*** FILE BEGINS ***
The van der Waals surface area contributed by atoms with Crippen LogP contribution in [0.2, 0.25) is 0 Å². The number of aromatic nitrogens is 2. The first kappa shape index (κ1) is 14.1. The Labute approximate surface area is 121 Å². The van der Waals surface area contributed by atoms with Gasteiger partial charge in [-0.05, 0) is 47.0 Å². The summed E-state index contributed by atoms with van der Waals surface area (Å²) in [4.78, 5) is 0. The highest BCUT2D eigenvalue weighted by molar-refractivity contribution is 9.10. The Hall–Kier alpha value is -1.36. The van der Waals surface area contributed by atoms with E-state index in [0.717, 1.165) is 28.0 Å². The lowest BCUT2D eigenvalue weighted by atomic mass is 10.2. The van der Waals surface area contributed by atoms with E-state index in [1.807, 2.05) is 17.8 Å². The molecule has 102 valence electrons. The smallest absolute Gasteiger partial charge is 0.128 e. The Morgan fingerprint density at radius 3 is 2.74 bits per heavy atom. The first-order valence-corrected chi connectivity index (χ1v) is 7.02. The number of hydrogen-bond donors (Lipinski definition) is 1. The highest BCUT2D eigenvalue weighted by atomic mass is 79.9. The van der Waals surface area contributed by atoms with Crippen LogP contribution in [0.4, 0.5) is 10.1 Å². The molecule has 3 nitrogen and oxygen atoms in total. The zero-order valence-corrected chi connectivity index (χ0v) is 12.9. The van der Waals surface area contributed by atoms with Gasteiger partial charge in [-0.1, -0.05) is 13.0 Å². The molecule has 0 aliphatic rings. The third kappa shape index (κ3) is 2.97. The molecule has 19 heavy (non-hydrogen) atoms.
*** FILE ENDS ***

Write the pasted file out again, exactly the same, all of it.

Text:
The van der Waals surface area contributed by atoms with Crippen LogP contribution in [0.2, 0.25) is 0 Å². The number of aromatic nitrogens is 2. The first kappa shape index (κ1) is 14.1. The Labute approximate surface area is 121 Å². The van der Waals surface area contributed by atoms with Gasteiger partial charge in [-0.05, 0) is 47.0 Å². The summed E-state index contributed by atoms with van der Waals surface area (Å²) in [4.78, 5) is 0. The highest BCUT2D eigenvalue weighted by molar-refractivity contribution is 9.10. The Hall–Kier alpha value is -1.36. The van der Waals surface area contributed by atoms with E-state index in [0.717, 1.165) is 28.0 Å². The lowest BCUT2D eigenvalue weighted by atomic mass is 10.2. The van der Waals surface area contributed by atoms with E-state index in [1.807, 2.05) is 17.8 Å². The molecule has 102 valence electrons. The smallest absolute Gasteiger partial charge is 0.128 e. The Morgan fingerprint density at radius 3 is 2.74 bits per heavy atom. The first-order valence-corrected chi connectivity index (χ1v) is 7.02. The number of hydrogen-bond donors (Lipinski definition) is 1. The highest BCUT2D eigenvalue weighted by atomic mass is 79.9. The van der Waals surface area contributed by atoms with Crippen LogP contribution in [0.4, 0.5) is 10.1 Å². The molecule has 3 nitrogen and oxygen atoms in total. The zero-order valence-corrected chi connectivity index (χ0v) is 12.9. The van der Waals surface area contributed by atoms with Gasteiger partial charge in [-0.1, -0.05) is 13.0 Å². The molecule has 0 aliphatic rings. The third kappa shape index (κ3) is 2.97. The molecule has 19 heavy (non-hydrogen) atoms.